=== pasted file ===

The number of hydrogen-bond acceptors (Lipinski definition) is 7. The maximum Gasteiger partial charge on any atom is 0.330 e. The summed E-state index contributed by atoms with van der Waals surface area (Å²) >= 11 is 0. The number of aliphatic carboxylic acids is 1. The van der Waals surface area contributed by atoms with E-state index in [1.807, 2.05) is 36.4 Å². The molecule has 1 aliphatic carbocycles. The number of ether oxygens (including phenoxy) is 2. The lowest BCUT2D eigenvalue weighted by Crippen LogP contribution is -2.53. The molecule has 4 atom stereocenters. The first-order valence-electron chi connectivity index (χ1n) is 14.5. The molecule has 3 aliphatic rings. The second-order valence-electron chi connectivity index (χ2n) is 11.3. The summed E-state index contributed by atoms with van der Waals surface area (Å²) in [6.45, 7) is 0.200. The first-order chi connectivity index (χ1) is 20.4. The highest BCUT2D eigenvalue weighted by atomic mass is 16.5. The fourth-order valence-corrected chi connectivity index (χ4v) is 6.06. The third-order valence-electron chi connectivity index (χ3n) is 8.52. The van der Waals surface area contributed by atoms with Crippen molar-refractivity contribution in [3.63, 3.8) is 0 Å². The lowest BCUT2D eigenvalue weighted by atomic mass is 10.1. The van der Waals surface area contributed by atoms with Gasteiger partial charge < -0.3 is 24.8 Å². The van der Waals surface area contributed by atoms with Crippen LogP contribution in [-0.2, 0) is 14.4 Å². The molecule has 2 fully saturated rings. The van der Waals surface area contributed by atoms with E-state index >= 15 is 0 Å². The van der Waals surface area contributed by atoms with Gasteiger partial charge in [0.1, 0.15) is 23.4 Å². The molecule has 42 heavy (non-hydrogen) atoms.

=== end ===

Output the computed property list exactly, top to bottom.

The number of hydrogen-bond acceptors (Lipinski definition) is 7. The maximum Gasteiger partial charge on any atom is 0.330 e. The summed E-state index contributed by atoms with van der Waals surface area (Å²) >= 11 is 0. The number of aliphatic carboxylic acids is 1. The van der Waals surface area contributed by atoms with E-state index in [1.807, 2.05) is 36.4 Å². The molecule has 1 aliphatic carbocycles. The number of ether oxygens (including phenoxy) is 2. The lowest BCUT2D eigenvalue weighted by Crippen LogP contribution is -2.53. The molecule has 4 atom stereocenters. The first-order valence-electron chi connectivity index (χ1n) is 14.5. The molecule has 3 aliphatic rings. The second-order valence-electron chi connectivity index (χ2n) is 11.3. The summed E-state index contributed by atoms with van der Waals surface area (Å²) in [6.45, 7) is 0.200. The first-order chi connectivity index (χ1) is 20.4. The highest BCUT2D eigenvalue weighted by atomic mass is 16.5. The fourth-order valence-corrected chi connectivity index (χ4v) is 6.06. The third-order valence-electron chi connectivity index (χ3n) is 8.52. The van der Waals surface area contributed by atoms with Crippen molar-refractivity contribution in [3.63, 3.8) is 0 Å². The lowest BCUT2D eigenvalue weighted by atomic mass is 10.1. The van der Waals surface area contributed by atoms with Gasteiger partial charge < -0.3 is 24.8 Å². The van der Waals surface area contributed by atoms with Crippen LogP contribution in [-0.2, 0) is 14.4 Å². The molecule has 2 fully saturated rings. The van der Waals surface area contributed by atoms with E-state index >= 15 is 0 Å². The van der Waals surface area contributed by atoms with Gasteiger partial charge in [0.1, 0.15) is 23.4 Å². The molecule has 42 heavy (non-hydrogen) atoms.